Understanding powder metal materials’ past will give you appreciation for current applications

You might be surprised to learn how long powder metal materials have been in use, and understanding its past will give you a true appreciation for its current applications.


Powder metal technology is older than that of cast iron. Although the use of powder metals has been in existence since 3,000 B.C., and utilized by both the Egyptians and Incas, it is only in the 20th century that it has gained widespread use in manufacturing. It was in the early 1900s that the first successful industrial application of P/M was used for the tungsten filament in electric light bulbs. In the early thirties it made its appearance in metal cutting shops, being used for tungsten carbide cutting tools. In the second World War P/M was in common use.

Circa 1960 we see some of the first gears produced by this method. In the sixties P/M gears were in automobiles—a GM six-speed transmission contains 26.1 lbs of P/M material—and aircraft engines in the eighties. Since that time spur, helical, bevel, spiral face gears, and racks have been produced. Internal and external teeth can be produced in the same ring gear, and keyways can be molded into the ID during processing.

The first major improvement in its manufacture arrived with the technique of hot isostatic pressing, introduced by the Batelle Memorial Institute in 1960. This allowed metal powders to be consolidated with reduced porosity. In the United States the first use of a commercial forging process using heated compacts occurred in 1965, and the nineties saw powder forging, injection molding, warm compacting, and die compacting used to produce gears. Spraying and treatments such as carburizing and vacuum sinter hardening widened the number of applications. Heat treatment is basically as it is with wrought steel, with the possible exception that P/M material carburizes faster. The surface and core have approximately the same carbon content, and the porosity influences the carbon penetration.

In 1985 Gorham International obtained U.S. patent 4,591,482 for a new process named pressure assisted sintering. This allowed a number of alloys to be fully densified with much lower isostatic pressures. Surface densification of the highly stressed region is carried out so the core is unaffected. The many benefits include a pore-free case and porous core, improved gear geometry, and tolerance from rolling with a precision die. The teeth can also be crowned. The production techniques, combined with new alloys, continue to improve the gear quality. Near fully dense gears are possible with less than 1 percent residual porosity.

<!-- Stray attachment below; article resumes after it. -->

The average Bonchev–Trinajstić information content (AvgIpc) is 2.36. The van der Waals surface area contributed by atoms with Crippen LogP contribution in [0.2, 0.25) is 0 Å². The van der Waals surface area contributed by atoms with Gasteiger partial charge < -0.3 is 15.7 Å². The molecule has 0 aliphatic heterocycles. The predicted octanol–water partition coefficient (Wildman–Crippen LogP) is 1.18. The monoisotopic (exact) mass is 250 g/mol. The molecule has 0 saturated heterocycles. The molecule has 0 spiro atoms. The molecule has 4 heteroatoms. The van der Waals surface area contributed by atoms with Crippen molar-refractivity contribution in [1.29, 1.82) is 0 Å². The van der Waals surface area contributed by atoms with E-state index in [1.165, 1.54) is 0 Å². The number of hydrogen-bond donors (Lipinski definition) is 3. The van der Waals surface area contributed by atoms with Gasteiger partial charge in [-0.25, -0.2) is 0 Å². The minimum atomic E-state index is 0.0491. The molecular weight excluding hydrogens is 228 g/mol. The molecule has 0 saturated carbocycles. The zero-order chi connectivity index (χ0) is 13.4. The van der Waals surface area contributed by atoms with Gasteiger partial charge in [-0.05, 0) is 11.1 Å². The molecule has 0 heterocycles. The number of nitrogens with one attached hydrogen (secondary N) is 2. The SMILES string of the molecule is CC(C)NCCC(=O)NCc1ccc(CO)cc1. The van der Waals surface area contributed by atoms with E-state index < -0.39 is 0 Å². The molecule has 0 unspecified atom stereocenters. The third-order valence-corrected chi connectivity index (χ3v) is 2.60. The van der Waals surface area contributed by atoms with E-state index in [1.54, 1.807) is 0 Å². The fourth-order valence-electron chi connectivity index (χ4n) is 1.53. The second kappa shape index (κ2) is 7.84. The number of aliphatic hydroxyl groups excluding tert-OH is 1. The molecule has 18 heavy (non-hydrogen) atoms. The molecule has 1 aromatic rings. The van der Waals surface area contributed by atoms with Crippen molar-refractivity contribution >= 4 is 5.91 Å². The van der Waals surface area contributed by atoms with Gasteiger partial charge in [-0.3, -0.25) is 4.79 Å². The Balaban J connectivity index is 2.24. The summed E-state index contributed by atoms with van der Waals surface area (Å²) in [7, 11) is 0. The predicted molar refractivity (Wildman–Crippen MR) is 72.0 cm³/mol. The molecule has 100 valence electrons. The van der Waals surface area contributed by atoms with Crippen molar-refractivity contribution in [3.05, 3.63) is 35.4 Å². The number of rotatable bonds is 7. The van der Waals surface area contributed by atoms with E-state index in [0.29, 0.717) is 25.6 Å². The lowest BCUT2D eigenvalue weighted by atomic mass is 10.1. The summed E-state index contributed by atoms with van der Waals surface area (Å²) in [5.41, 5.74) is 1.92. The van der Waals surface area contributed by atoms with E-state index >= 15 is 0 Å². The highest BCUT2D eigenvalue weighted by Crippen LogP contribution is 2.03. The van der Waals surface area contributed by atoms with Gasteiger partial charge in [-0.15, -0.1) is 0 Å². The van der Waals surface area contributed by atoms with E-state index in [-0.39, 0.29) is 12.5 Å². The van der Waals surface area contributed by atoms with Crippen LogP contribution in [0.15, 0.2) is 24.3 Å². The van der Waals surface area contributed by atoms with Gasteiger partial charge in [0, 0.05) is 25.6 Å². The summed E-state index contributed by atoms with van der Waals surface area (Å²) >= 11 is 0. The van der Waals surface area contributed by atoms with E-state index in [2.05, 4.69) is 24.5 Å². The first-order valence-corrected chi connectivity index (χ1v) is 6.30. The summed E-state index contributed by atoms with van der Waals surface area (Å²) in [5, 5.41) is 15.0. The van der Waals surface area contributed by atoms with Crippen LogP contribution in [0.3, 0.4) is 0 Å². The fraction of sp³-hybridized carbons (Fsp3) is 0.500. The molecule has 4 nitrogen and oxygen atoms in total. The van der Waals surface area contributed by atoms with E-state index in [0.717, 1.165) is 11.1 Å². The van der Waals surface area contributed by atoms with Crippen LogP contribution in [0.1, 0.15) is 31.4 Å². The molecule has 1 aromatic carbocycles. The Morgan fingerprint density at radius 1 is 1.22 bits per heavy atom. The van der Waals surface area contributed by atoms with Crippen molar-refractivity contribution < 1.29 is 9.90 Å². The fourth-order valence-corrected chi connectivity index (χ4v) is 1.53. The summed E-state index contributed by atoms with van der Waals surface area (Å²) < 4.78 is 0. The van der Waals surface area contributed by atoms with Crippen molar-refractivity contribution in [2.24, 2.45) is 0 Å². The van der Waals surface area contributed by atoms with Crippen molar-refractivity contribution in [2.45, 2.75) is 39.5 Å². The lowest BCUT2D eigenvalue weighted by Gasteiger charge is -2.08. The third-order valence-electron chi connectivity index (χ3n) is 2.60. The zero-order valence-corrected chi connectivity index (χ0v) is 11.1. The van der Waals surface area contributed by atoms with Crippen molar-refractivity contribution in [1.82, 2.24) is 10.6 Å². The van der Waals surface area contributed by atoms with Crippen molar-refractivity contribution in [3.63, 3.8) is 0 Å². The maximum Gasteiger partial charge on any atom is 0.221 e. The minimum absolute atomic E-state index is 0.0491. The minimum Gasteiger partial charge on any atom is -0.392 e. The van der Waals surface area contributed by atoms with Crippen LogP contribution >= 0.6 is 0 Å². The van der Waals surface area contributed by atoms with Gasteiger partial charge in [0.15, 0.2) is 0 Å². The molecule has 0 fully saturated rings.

Gears for the automobile industry are forged. The method is to form a “green compact” that has been pressed into shape at room temperature, a preform, which is then sintered, producing a net shape. The mass produced pieces are then forged to reach their final density. Isostatic pressings can be hot or cold and produces complex shaped parts by compacting in a pressurized fluid. Conventional injection molding machines are fed with a variety of P/M materials and any other required ingredients. While conventional technology did not produce the bending performance of wrought steel gears, however, advanced techniques—including shot peening—has to all practical purposes eliminated, if not markedly reduced, the disparity.

A series of tests were performed in Germany, with the results fully reported in ASME/AGMA 2003 at the International Power Transmission and Gearing Conference. The Metal Powder Industries Federation and ANSI/AGMA produce standards that are cross-referenced with ISO and ASTM. MPIF standards are divided into three categories: Material Specifications, Test Methods, and P/M Press Safety. The material standard contains 11 material systems. Also provided is information on machining, hardenability, coefficient of thermal expansion, fracture toughness, and corrosion resistance. Machining being sometimes required for drilling cross holes and improving inside diameters.

The Test Standard contains information on surface finish measurement (Std. 58), preparation of test specimens (Std. 60), determination of oil content and interconnected porosity (Std. 57), and determining Charpy Impact Energy (Std. 59). With the support of MPIF, ANSI/AGMA standard 6008-A98 was produced to assist in clearing up any confusion between the gear supplier and their client.